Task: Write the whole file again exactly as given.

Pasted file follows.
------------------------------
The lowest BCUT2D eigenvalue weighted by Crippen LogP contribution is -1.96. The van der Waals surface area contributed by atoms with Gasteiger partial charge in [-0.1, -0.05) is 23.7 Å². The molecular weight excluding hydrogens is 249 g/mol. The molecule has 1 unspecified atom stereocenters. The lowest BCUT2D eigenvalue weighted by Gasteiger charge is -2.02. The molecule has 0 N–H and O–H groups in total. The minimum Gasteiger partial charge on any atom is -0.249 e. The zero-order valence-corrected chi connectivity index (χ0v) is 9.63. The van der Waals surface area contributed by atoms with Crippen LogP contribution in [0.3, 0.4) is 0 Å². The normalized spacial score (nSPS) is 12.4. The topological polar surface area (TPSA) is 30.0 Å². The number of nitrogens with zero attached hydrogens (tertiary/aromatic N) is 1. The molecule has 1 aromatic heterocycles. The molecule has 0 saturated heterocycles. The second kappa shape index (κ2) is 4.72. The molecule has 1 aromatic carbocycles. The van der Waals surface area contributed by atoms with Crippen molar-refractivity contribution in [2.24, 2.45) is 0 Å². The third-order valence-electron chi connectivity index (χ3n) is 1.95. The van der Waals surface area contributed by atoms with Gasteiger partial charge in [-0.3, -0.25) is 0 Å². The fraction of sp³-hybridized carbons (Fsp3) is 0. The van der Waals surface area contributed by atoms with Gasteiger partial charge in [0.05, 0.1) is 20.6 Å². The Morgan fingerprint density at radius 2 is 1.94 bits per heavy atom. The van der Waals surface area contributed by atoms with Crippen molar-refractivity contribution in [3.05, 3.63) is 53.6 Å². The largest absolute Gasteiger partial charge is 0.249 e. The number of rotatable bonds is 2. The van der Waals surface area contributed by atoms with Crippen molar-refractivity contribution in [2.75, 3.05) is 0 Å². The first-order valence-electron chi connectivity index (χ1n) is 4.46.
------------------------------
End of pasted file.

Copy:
The lowest BCUT2D eigenvalue weighted by Crippen LogP contribution is -1.96. The van der Waals surface area contributed by atoms with Gasteiger partial charge in [-0.1, -0.05) is 23.7 Å². The molecular weight excluding hydrogens is 249 g/mol. The molecule has 1 unspecified atom stereocenters. The lowest BCUT2D eigenvalue weighted by Gasteiger charge is -2.02. The molecule has 0 N–H and O–H groups in total. The minimum Gasteiger partial charge on any atom is -0.249 e. The zero-order valence-corrected chi connectivity index (χ0v) is 9.63. The van der Waals surface area contributed by atoms with Crippen LogP contribution in [0.3, 0.4) is 0 Å². The normalized spacial score (nSPS) is 12.4. The topological polar surface area (TPSA) is 30.0 Å². The number of nitrogens with zero attached hydrogens (tertiary/aromatic N) is 1. The molecule has 1 aromatic heterocycles. The molecule has 0 saturated heterocycles. The second kappa shape index (κ2) is 4.72. The molecule has 1 aromatic carbocycles. The van der Waals surface area contributed by atoms with Crippen molar-refractivity contribution in [2.24, 2.45) is 0 Å². The third-order valence-electron chi connectivity index (χ3n) is 1.95. The van der Waals surface area contributed by atoms with Gasteiger partial charge in [-0.3, -0.25) is 0 Å². The fraction of sp³-hybridized carbons (Fsp3) is 0. The van der Waals surface area contributed by atoms with Gasteiger partial charge in [0.05, 0.1) is 20.6 Å². The Morgan fingerprint density at radius 2 is 1.94 bits per heavy atom. The van der Waals surface area contributed by atoms with Crippen molar-refractivity contribution in [3.05, 3.63) is 53.6 Å². The largest absolute Gasteiger partial charge is 0.249 e. The number of rotatable bonds is 2. The van der Waals surface area contributed by atoms with Crippen molar-refractivity contribution in [2.75, 3.05) is 0 Å². The first-order valence-electron chi connectivity index (χ1n) is 4.46.